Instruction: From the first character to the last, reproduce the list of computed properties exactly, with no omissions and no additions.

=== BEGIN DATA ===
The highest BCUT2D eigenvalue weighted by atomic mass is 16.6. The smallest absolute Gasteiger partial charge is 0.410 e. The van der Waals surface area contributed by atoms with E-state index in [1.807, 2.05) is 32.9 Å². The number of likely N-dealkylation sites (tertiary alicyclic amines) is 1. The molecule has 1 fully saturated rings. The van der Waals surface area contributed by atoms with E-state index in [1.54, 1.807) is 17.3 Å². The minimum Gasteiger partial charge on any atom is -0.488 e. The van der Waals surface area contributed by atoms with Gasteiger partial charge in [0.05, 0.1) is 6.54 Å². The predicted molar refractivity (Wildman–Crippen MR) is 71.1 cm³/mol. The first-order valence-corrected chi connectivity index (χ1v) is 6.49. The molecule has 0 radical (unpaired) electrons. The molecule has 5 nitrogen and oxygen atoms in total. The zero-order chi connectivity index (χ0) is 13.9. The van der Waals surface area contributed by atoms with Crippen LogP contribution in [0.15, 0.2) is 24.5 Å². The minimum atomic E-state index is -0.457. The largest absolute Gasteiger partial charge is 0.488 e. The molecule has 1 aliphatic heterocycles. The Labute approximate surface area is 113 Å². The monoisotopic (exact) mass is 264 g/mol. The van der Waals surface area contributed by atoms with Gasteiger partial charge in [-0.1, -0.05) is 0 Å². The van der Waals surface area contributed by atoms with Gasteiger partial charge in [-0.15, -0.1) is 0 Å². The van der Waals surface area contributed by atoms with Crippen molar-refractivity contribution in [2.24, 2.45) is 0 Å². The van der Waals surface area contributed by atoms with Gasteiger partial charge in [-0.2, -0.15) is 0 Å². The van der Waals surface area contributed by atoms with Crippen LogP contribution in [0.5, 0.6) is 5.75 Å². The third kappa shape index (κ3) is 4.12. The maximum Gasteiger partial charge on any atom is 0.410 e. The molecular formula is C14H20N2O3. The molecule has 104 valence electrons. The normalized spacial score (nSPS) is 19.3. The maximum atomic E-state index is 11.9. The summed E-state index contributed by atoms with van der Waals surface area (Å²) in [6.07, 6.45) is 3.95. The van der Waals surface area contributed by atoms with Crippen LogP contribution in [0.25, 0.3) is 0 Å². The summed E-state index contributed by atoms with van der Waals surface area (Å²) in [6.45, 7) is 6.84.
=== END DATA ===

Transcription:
The highest BCUT2D eigenvalue weighted by atomic mass is 16.6. The smallest absolute Gasteiger partial charge is 0.410 e. The van der Waals surface area contributed by atoms with E-state index in [1.807, 2.05) is 32.9 Å². The number of likely N-dealkylation sites (tertiary alicyclic amines) is 1. The molecule has 1 fully saturated rings. The van der Waals surface area contributed by atoms with E-state index in [1.54, 1.807) is 17.3 Å². The minimum Gasteiger partial charge on any atom is -0.488 e. The van der Waals surface area contributed by atoms with Gasteiger partial charge in [0.05, 0.1) is 6.54 Å². The predicted molar refractivity (Wildman–Crippen MR) is 71.1 cm³/mol. The first-order valence-corrected chi connectivity index (χ1v) is 6.49. The molecule has 0 radical (unpaired) electrons. The molecule has 5 nitrogen and oxygen atoms in total. The zero-order chi connectivity index (χ0) is 13.9. The van der Waals surface area contributed by atoms with Crippen LogP contribution in [0.15, 0.2) is 24.5 Å². The minimum atomic E-state index is -0.457. The largest absolute Gasteiger partial charge is 0.488 e. The molecule has 1 aliphatic heterocycles. The Labute approximate surface area is 113 Å². The monoisotopic (exact) mass is 264 g/mol. The van der Waals surface area contributed by atoms with Gasteiger partial charge in [-0.1, -0.05) is 0 Å². The van der Waals surface area contributed by atoms with Gasteiger partial charge in [-0.15, -0.1) is 0 Å². The van der Waals surface area contributed by atoms with Crippen molar-refractivity contribution in [2.24, 2.45) is 0 Å². The van der Waals surface area contributed by atoms with Gasteiger partial charge in [-0.2, -0.15) is 0 Å². The van der Waals surface area contributed by atoms with Crippen LogP contribution in [0.5, 0.6) is 5.75 Å². The third kappa shape index (κ3) is 4.12. The maximum Gasteiger partial charge on any atom is 0.410 e. The molecular formula is C14H20N2O3. The molecule has 104 valence electrons. The normalized spacial score (nSPS) is 19.3. The maximum atomic E-state index is 11.9. The summed E-state index contributed by atoms with van der Waals surface area (Å²) in [6.07, 6.45) is 3.95. The van der Waals surface area contributed by atoms with Crippen LogP contribution in [0.25, 0.3) is 0 Å². The summed E-state index contributed by atoms with van der Waals surface area (Å²) in [6.45, 7) is 6.84.